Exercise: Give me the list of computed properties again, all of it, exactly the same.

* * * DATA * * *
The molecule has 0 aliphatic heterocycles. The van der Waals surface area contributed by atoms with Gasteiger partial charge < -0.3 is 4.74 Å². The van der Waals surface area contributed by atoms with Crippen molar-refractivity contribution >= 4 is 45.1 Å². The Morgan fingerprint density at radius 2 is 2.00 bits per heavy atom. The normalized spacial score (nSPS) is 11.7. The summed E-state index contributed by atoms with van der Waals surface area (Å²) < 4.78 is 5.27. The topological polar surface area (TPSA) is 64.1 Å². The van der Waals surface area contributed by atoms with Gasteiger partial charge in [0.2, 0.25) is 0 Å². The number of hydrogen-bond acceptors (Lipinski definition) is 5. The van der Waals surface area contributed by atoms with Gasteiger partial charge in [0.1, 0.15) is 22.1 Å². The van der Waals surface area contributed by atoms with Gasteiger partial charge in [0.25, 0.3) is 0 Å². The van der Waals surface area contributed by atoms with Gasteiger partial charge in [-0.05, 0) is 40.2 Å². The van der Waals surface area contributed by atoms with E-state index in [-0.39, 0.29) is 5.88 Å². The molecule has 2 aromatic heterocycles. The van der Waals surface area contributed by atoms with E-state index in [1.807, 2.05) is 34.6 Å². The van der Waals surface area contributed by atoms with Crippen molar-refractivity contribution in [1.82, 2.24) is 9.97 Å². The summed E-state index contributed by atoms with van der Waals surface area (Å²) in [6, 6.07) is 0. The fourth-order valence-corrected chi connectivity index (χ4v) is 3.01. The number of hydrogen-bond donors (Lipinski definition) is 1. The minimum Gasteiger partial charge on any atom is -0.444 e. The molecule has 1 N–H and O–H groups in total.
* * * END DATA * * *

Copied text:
The molecule has 0 aliphatic heterocycles. The van der Waals surface area contributed by atoms with Gasteiger partial charge < -0.3 is 4.74 Å². The van der Waals surface area contributed by atoms with Crippen molar-refractivity contribution >= 4 is 45.1 Å². The Morgan fingerprint density at radius 2 is 2.00 bits per heavy atom. The normalized spacial score (nSPS) is 11.7. The summed E-state index contributed by atoms with van der Waals surface area (Å²) < 4.78 is 5.27. The topological polar surface area (TPSA) is 64.1 Å². The van der Waals surface area contributed by atoms with Gasteiger partial charge in [0.2, 0.25) is 0 Å². The number of hydrogen-bond acceptors (Lipinski definition) is 5. The van der Waals surface area contributed by atoms with Gasteiger partial charge in [0.1, 0.15) is 22.1 Å². The van der Waals surface area contributed by atoms with Gasteiger partial charge in [0.25, 0.3) is 0 Å². The van der Waals surface area contributed by atoms with Gasteiger partial charge in [-0.05, 0) is 40.2 Å². The van der Waals surface area contributed by atoms with E-state index in [-0.39, 0.29) is 5.88 Å². The molecule has 2 aromatic heterocycles. The van der Waals surface area contributed by atoms with E-state index in [1.807, 2.05) is 34.6 Å². The van der Waals surface area contributed by atoms with Crippen molar-refractivity contribution in [1.82, 2.24) is 9.97 Å². The summed E-state index contributed by atoms with van der Waals surface area (Å²) in [6, 6.07) is 0. The fourth-order valence-corrected chi connectivity index (χ4v) is 3.01. The number of hydrogen-bond donors (Lipinski definition) is 1. The minimum Gasteiger partial charge on any atom is -0.444 e. The molecule has 1 N–H and O–H groups in total.